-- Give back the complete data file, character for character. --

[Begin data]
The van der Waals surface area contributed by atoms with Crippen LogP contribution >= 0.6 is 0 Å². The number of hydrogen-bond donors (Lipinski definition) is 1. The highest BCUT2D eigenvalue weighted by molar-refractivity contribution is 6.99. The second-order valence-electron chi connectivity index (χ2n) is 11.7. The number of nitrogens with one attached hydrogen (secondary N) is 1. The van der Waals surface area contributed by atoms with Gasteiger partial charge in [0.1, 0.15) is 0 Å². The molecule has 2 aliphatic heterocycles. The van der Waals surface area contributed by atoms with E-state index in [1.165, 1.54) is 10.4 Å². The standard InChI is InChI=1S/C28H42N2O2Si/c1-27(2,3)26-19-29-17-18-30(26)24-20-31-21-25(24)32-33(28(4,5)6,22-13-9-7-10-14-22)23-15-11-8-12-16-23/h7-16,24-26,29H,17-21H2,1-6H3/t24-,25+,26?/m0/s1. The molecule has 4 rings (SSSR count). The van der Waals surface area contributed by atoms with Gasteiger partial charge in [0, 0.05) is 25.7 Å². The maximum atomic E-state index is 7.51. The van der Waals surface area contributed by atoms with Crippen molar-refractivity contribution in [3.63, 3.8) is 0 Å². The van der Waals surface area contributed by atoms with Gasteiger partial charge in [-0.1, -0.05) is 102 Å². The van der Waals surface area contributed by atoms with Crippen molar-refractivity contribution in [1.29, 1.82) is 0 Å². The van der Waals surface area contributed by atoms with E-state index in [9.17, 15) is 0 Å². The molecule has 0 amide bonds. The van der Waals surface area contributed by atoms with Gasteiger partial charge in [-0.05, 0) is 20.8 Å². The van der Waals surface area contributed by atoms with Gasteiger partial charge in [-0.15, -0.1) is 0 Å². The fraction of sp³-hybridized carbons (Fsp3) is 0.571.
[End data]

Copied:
The van der Waals surface area contributed by atoms with Crippen LogP contribution >= 0.6 is 0 Å². The number of hydrogen-bond donors (Lipinski definition) is 1. The highest BCUT2D eigenvalue weighted by molar-refractivity contribution is 6.99. The second-order valence-electron chi connectivity index (χ2n) is 11.7. The number of nitrogens with one attached hydrogen (secondary N) is 1. The van der Waals surface area contributed by atoms with Gasteiger partial charge in [0.1, 0.15) is 0 Å². The molecule has 2 aliphatic heterocycles. The van der Waals surface area contributed by atoms with E-state index in [1.165, 1.54) is 10.4 Å². The standard InChI is InChI=1S/C28H42N2O2Si/c1-27(2,3)26-19-29-17-18-30(26)24-20-31-21-25(24)32-33(28(4,5)6,22-13-9-7-10-14-22)23-15-11-8-12-16-23/h7-16,24-26,29H,17-21H2,1-6H3/t24-,25+,26?/m0/s1. The molecule has 4 rings (SSSR count). The van der Waals surface area contributed by atoms with Gasteiger partial charge in [0, 0.05) is 25.7 Å². The maximum atomic E-state index is 7.51. The van der Waals surface area contributed by atoms with Crippen molar-refractivity contribution in [3.63, 3.8) is 0 Å². The van der Waals surface area contributed by atoms with Gasteiger partial charge in [-0.1, -0.05) is 102 Å². The van der Waals surface area contributed by atoms with Crippen molar-refractivity contribution in [1.29, 1.82) is 0 Å². The van der Waals surface area contributed by atoms with E-state index in [9.17, 15) is 0 Å². The molecule has 0 amide bonds. The van der Waals surface area contributed by atoms with Gasteiger partial charge in [-0.05, 0) is 20.8 Å². The van der Waals surface area contributed by atoms with Gasteiger partial charge in [-0.15, -0.1) is 0 Å². The fraction of sp³-hybridized carbons (Fsp3) is 0.571.